While the video below will show more, I ended up centering the stainless by getting the trim into position on the car, using masking tape to temporarily keep it on the sheet metal, and then placing a single dot with a marker. The dot was at the exact center of one of the clips below the door. This helped to keep alignment when actually "taping" the clips/trim to the car. While I am very happy with the results even after interstate speeds and at least one washing, I will say that I had to put a little extra tape here and there to help with my differences in the shape of the clips as opposed to the shape of the sheet metal on the car. This was not in excess by any means, and the end product is quite nice! I even had several comments about the trim when I was at the car show.

Installing rocker panel trim & preparing for the Pumpkin Run!

The Pumpkin Run

I do not attend a whole lot of car shows. Most of the time these types of events are just not my thing; I'd much rather be driving the car, tinkering and turning wrenches, or rummaging through the vendors' tables at the swap meet! Most of this is due to my perception of car shows - static cars on display. Now, there is nothing wrong with that and at this show called the Pumpkin Run in Clermont County, Ohio, there were over 2,400 cars registered by Saturday afternoon so there was plenty to see. One beautiful car was this Continental convertible.

A number of people had encouraged me to take my 1955 Ford Fairlane to this show and after some thought I decided I would attend. The video above on rocker panel trim gave some further details and actual footage, but you can scroll through some of the pictures below to see more of the show. We were #2363 of over 2400 registered, and yes, it was quite busy. I put the camera away kind of early in the day because we had so many that wanted to speak to us, ask questions, or find out what this "Hot Rod Reverend" thing was all about.

Bill and his wife Lois parked their car close to mine and we became friends rather quickly...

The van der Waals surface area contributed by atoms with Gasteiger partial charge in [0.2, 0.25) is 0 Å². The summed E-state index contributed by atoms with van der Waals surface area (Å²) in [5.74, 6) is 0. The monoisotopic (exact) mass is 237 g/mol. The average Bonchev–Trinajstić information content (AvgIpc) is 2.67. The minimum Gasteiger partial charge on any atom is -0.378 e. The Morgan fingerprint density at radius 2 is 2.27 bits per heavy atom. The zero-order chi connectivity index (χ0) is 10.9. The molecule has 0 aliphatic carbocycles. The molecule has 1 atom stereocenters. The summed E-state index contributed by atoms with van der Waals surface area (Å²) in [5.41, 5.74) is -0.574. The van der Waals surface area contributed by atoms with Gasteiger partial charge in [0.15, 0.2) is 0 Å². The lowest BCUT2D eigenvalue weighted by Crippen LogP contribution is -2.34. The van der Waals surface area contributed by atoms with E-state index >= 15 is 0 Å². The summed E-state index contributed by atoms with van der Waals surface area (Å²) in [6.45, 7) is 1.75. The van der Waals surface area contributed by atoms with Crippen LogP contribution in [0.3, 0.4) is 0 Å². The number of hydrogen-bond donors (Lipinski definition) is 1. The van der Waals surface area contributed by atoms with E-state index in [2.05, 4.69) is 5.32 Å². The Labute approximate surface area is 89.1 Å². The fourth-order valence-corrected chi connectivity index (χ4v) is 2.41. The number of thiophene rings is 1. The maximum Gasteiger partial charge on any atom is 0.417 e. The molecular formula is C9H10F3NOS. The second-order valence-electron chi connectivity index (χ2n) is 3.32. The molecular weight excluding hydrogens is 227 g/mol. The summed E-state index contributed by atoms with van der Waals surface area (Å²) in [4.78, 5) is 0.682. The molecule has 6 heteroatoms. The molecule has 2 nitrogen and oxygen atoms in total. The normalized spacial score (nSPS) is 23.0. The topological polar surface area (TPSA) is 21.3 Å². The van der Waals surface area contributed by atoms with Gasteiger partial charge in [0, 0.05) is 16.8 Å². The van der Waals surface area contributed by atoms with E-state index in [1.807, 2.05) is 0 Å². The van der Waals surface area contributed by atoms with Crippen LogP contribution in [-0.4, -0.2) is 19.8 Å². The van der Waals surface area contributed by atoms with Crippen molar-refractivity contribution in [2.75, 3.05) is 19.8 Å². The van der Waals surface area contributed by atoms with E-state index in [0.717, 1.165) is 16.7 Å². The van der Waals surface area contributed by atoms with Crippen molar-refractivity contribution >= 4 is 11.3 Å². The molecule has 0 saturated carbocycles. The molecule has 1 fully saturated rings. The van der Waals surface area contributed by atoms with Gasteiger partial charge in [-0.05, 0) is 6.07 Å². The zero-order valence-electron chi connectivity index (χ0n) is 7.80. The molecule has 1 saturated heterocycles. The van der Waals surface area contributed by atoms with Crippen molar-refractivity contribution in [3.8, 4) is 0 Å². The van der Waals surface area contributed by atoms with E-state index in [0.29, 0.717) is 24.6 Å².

I enjoyed going through the vendor swap spaces first thing in the morning. The weather was cool and the sun was out, and it was refreshing to meet others like me who are involved in the hobby. Of course, I made some deals with a few folks and picked up some parts. There were not many who spoke the "mid-50s Ford" language, but I did locate some Y Block parts I was pretty happy with and came away with a few "Made in the USA" tools at good prices. Of special note would be the jar of Blackberry-Jalapeño Jam that I found at a local farmer's table - great stuff!

Any time I was near the 55 Ford Club Sedan there was always someone waiting to talk to me. I guess there were others that stopped by to look at the car when I was not there. Some of you are subscribers! I do apologize for that - hopefully next time I can meet you. I do plan to build or purchase some means of displaying my business cards and brochures. Who knows? That project could end up being placed in a future blog post!

Coming up on October 16 there is a car show at a church in Franklin, Ohio, and the organizer of the event has specifically reached out to me so that I would bring the 55 Ford. It is on a Saturday afternoon. I will be in town for that event, and I do plan to attend since Franklin is only 40 minutes from where I live. Now, they have the wrong brand on the flyer so all you Ford guys help me out here!

The Hot Rod Reverend

aka Daniel Jessup